Patrick Chan in tough at Grand Prix Final | Figure Skating | CBC Sports

Figure SkatingPatrick Chan in tough at Grand Prix Final

Posted: Wednesday, December 5, 2012 | 10:13 AM

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Reigning two-time world champion Patrick Chan of Toronto is Pj Kwong's pick to prevail in the Grand Prix Final at Sochi, Russia. (Yuri Kadobnov/Getty Images) Reigning two-time world champion Patrick Chan of Toronto is Pj Kwong's pick to prevail in the Grand Prix Final at Sochi, Russia. (Yuri Kadobnov/Getty Images)

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Reigning two-time world champion Patrick Chan of Toronto remains the men's skater to beat in the Grand Prix Final at Sochi, Russia, even with all the big guns expected to compete.

At the end of the day, can the ISU Grand Prix Final be considered a foreshadowing of what may come at the upcoming world figure skating championships in March?

As far as the men's competition is concerned, I would have to say yes. With the exception of Evgeni Plushenko and Evan Lysacek, who won gold at the 2006 and 2010 Olympics, respectively, all the big guns will be at the worlds in Sochi, Russia.

At the beginning of the season, Plushenko and Lysacek said they would be back competing in order to be on hand for the Sochi Olympics in 2014. Both men have undergone surgery over the past few weeks, so would be considered unknown quantities in my book, even if they make it to the worlds.

I am really looking forward to seeing how Patrick Chan will stack up against the competition. Not only is he two-time reigning world champion, he also won the Grand Prix Final in each of the last two seasons.

In no way do I think that this will be a walk in the park for Chan. He won only one of his Grand Prix events this season and is still adapting to changes across the board, from coaching to choreographers.

Chan will be joined in Sochi by five other men, all of whom are contenders.
Japan's 1-2 punch of Daisuke Takahashi and Yuzuru Hanyu, who finished second and third, respectively, at last year's worlds, are just two of Japan's four-man team. When you consider that there are only six berths in each discipline at the Grand Prix Final, that is pretty impressive.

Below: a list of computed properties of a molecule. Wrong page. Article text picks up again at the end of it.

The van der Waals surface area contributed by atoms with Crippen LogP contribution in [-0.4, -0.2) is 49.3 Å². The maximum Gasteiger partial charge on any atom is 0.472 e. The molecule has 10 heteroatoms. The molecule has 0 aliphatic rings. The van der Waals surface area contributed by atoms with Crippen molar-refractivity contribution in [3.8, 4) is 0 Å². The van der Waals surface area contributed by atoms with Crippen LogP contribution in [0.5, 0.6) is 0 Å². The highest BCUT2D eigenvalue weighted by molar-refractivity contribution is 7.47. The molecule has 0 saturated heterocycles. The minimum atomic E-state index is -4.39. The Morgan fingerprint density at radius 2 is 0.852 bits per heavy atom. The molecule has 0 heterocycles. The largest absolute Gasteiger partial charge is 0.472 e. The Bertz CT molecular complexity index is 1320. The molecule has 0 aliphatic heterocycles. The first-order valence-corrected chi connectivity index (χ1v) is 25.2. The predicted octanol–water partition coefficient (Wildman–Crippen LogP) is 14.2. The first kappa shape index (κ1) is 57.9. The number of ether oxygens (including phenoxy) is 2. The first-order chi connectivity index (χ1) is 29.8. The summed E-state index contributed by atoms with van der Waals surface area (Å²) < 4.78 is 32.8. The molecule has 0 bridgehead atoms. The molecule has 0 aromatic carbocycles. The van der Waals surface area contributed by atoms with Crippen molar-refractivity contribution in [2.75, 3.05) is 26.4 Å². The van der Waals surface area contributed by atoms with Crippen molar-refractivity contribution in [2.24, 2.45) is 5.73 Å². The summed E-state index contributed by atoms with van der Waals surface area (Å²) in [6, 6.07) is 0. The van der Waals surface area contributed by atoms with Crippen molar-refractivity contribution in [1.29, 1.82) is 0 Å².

The other man to watch out for is Spain's Javier Fernandez, the first and only man to defeat Chan since 2010 (Fernandez won Skate Canada).

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In the women's field, with reigning world champion Carolina Kostner on a Grand Prix break and silver medallist Alena Leonova failing to qualify, not all of the contenders are headed to Sochi. That doesn't mean there won't be some excitement, what with Japan's Mao Asada and Akiko Suzuki squaring off against American Ashley Wagner.

Both Japanese women have the potential to win, but I'm not sure that Suzuki has it in her to skate well in both the short and free programs. I'm equally unconvinced, much as I would like it to be different, that Asada is 100 per cent the skater she was before. I think she is on the track to recovering the former greatness that her two world titles and one Olympic silver medal would indicate, but she's not quite there yet.

My money is on Wagner, who has shown that she is made of tough enough stuff to take two Grand Prix titles this season. I like her poise. I like her style. I like the fact that she leaves nothing to chance and comes pretty close to great in both the short and free.

I'm not the first person to say that the ice dance offers two competitions in one. There is the battle for the top podium spot between arch rivals Tessa Virtue and Scott Moir and Meryl Davis and Charlie White.

This is the only jewel missing in the figure skating crown that Virtue and Moir have left to claim after winning world, Olympic and Grand Prix titles. Once again, my money is on them. I feel that Virtue and Moir's free dance this season, to Carmen, is nothing short of brilliant.

Davis and White are playing it safe with a program inspired by the Notre Dame de Paris soundtrack and, in fact, have qualified with the strongest scores coming into the Grand Prix Final. The outcome is truly anybody's guess, if both teams skate their best.

In pairs, I believe in what host Scott Russell said last week on CBC Sports Weekend: He wanted to see the Russian team of Tatiana Volosozhar and Maxim Trankov "bring it" at the Olympic venue on the Olympic ice. We all know that the Russians have been sub-par this season and that their win at the Rostelecom Cup was a bit of a miracle. I really like this team and would love to see them take the title decisively.

I'm also a bit of a Canadian pairs fan. Canadian champions Meagan Duhamel and Eric Radford have made no bones about hitting the top step of the podium at worlds. This would be an amazing leap forward for them if they could take the title here. I'm also looking forward to seeing fellow Canadians Kirsten Moore-Towers and Dylan Moscovitch really push for a podium finish. It may be considered a long shot, but that is part of the joy of figure skating competition for me.

Pj's Podium Picks

Men:  Patrick Chan, Canada

Ladies: Ashley Wagner, United States

Dance: Tessa Virtue & Scott Moir, Canada

Pairs: Tatiana Volosozhar & Maxim Trankov, Russia

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